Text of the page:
04. GREG GINN & THE TAYLOR TEXAS CORRUGATORSBent Edge (SST Records): 70 minutes of ornery, cantankerous walkin’ blues/jazz instrumentals from a man whose name was once synonymous with suburban hardcore punk. A personal reinvention via gtr if ever there was one.

05. BRANT BJORK & THE BROSSomera Sól (Duna Records): Desert monstergroove merchants now turbo-fueled by drummer Alfredo Hernandez. For me, BBB beats QUEENS OF THE STONE AGE every day of the week.

06. FATSO JETSONLive (Cobraside): Best damn hard blues rock band EVER made up of martians posing as overweight humans beings. And finally caught live, with every alien tongue a-lolling. Note: the gatefold LP inner photo (showing off their very personal music shrine) has gotta be the only one on the planet to feature SACCHARINE TRUST’s Worldbroken LP. Yeah!

07. PAT TODD & THE RANKOUTSIDERSOutskirts of Your Heart (Rankoutsider Records): Pat finally put his LAZY COWGIRLS to rest for good, only to come up with the best damn platter (a double CD) of his howlin’ career. Country & Western the way it ought to be played – i.e., with a pint of whiskey in it’s belly and rocked out as if by THE RAMONES. Yikes it’s hot hot hot.

08. STINKING LIZAVETAScream of the Iron Iconoclast (Monotreme Records): The most powerful instrumental doom-jazz trio on the planet today, an utterly gone live experience, and a Philly cultural institution. Better believe this is all steak, and no cheese.

09. GEORGE BRIGMANRags in Skull (Bona Fide Records): I don’t care if this “shoulda been better” – it’s the first new George B. rec in like 2 decades! I’ll take him any way he wants to deliver. Here, the tunes are good and he’s still singing with that bitchen baritone-Zappa voice and playing with that wild Tony McPhee-gtr tone of his. Maryland oughta be proud of this guy’s bedroom prog/blues peculiarisms.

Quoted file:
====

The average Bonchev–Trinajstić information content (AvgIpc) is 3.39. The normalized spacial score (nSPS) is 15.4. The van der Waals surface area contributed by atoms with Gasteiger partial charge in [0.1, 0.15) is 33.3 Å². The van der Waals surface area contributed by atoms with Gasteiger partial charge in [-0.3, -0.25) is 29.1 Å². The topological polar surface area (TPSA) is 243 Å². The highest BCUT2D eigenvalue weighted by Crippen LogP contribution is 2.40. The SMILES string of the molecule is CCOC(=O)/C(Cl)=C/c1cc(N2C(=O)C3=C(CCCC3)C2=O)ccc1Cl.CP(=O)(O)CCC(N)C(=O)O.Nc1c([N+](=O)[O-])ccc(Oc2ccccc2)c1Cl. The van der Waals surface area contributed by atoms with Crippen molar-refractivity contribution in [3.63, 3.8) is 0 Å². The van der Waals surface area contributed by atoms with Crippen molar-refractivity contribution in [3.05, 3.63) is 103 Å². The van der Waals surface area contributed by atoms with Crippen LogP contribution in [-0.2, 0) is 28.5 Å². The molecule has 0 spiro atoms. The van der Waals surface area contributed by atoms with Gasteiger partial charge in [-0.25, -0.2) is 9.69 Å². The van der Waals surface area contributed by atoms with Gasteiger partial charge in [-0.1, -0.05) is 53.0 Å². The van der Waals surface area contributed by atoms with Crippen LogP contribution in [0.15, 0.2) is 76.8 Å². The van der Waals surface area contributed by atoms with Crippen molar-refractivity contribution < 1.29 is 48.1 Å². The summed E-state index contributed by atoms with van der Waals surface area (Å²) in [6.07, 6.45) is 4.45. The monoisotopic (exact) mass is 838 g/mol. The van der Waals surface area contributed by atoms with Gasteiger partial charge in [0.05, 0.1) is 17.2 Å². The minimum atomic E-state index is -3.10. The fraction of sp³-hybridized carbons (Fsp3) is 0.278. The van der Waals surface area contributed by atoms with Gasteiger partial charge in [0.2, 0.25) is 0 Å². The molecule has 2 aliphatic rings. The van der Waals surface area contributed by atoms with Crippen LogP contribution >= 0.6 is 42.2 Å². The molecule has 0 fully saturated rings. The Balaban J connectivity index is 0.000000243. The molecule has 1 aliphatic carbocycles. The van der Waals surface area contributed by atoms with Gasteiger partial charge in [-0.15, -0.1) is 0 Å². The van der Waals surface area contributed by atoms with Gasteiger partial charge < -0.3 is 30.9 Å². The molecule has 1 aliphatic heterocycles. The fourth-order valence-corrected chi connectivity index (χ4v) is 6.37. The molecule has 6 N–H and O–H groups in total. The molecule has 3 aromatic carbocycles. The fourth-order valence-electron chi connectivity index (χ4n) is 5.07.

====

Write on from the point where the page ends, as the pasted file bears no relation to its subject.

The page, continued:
10. MOUNTAINMasters of War (Megaforce): Hot tip from RAY’S REALM. The best heavy rock n roll gtr/voice jumbo combo platter of all time, Mr. Leslie West, returns to shoot life up the backside of a dozen of Mr. Bob Dylan’s tunes. And hey if Dylan was good enuf for THE JIMI HENDRIX EXPERIENCE, THE 13TH FLOOR ELEVATORS and freakin’ NAZARETH, well then: he’s AOK in my book too! Esp. cool is Leslie’s heavyass rock take on “Mr. Tambourine Man” – amazing, as I betcha this guy worked up genteel, folk-rock versions of some of these very same tunes in the mid-60’s with his first band, THE VAGRANTS. A 1000 times greater a listening experience than you’d ever imagined this boomer could come up with so late in the game.